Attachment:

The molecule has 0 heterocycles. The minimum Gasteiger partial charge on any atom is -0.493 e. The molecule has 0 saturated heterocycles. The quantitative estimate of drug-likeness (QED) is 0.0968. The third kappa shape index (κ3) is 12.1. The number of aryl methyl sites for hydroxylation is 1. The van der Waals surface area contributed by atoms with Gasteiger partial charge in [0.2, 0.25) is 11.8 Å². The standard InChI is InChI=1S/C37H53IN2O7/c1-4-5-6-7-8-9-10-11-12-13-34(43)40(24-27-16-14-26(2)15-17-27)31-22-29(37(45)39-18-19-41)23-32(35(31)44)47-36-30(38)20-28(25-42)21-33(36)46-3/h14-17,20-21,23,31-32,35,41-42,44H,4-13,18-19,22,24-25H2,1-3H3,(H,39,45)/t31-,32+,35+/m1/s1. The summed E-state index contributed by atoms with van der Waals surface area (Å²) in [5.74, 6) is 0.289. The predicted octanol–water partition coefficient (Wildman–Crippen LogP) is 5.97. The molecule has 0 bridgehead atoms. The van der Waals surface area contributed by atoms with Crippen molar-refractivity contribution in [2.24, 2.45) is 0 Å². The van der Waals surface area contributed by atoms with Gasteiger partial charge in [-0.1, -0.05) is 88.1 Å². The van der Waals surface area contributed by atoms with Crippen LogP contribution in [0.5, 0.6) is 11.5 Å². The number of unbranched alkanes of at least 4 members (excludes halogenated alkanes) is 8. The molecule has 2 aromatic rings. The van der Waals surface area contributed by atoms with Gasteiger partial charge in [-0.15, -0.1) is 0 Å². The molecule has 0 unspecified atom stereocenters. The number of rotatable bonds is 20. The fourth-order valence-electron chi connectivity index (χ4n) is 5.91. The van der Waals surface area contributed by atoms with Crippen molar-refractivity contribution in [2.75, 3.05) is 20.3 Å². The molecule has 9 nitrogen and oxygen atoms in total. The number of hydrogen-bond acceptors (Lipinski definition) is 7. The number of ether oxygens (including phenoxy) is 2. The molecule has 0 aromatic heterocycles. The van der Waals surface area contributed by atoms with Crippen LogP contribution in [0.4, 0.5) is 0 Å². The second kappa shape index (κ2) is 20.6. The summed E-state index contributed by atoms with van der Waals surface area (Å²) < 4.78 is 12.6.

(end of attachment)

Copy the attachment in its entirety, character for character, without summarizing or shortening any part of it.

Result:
The molecule has 0 heterocycles. The minimum Gasteiger partial charge on any atom is -0.493 e. The molecule has 0 saturated heterocycles. The quantitative estimate of drug-likeness (QED) is 0.0968. The third kappa shape index (κ3) is 12.1. The number of aryl methyl sites for hydroxylation is 1. The van der Waals surface area contributed by atoms with Gasteiger partial charge in [0.2, 0.25) is 11.8 Å². The standard InChI is InChI=1S/C37H53IN2O7/c1-4-5-6-7-8-9-10-11-12-13-34(43)40(24-27-16-14-26(2)15-17-27)31-22-29(37(45)39-18-19-41)23-32(35(31)44)47-36-30(38)20-28(25-42)21-33(36)46-3/h14-17,20-21,23,31-32,35,41-42,44H,4-13,18-19,22,24-25H2,1-3H3,(H,39,45)/t31-,32+,35+/m1/s1. The summed E-state index contributed by atoms with van der Waals surface area (Å²) in [5.74, 6) is 0.289. The predicted octanol–water partition coefficient (Wildman–Crippen LogP) is 5.97. The molecule has 0 bridgehead atoms. The van der Waals surface area contributed by atoms with Crippen molar-refractivity contribution in [2.24, 2.45) is 0 Å². The van der Waals surface area contributed by atoms with Gasteiger partial charge in [-0.1, -0.05) is 88.1 Å². The van der Waals surface area contributed by atoms with Crippen LogP contribution in [0.5, 0.6) is 11.5 Å². The number of unbranched alkanes of at least 4 members (excludes halogenated alkanes) is 8. The molecule has 2 aromatic rings. The van der Waals surface area contributed by atoms with Gasteiger partial charge in [-0.15, -0.1) is 0 Å². The molecule has 0 unspecified atom stereocenters. The number of rotatable bonds is 20. The fourth-order valence-electron chi connectivity index (χ4n) is 5.91. The van der Waals surface area contributed by atoms with Crippen molar-refractivity contribution in [2.75, 3.05) is 20.3 Å². The molecule has 9 nitrogen and oxygen atoms in total. The number of hydrogen-bond acceptors (Lipinski definition) is 7. The number of ether oxygens (including phenoxy) is 2. The molecule has 0 aromatic heterocycles. The van der Waals surface area contributed by atoms with Crippen LogP contribution in [0.4, 0.5) is 0 Å². The second kappa shape index (κ2) is 20.6. The summed E-state index contributed by atoms with van der Waals surface area (Å²) < 4.78 is 12.6.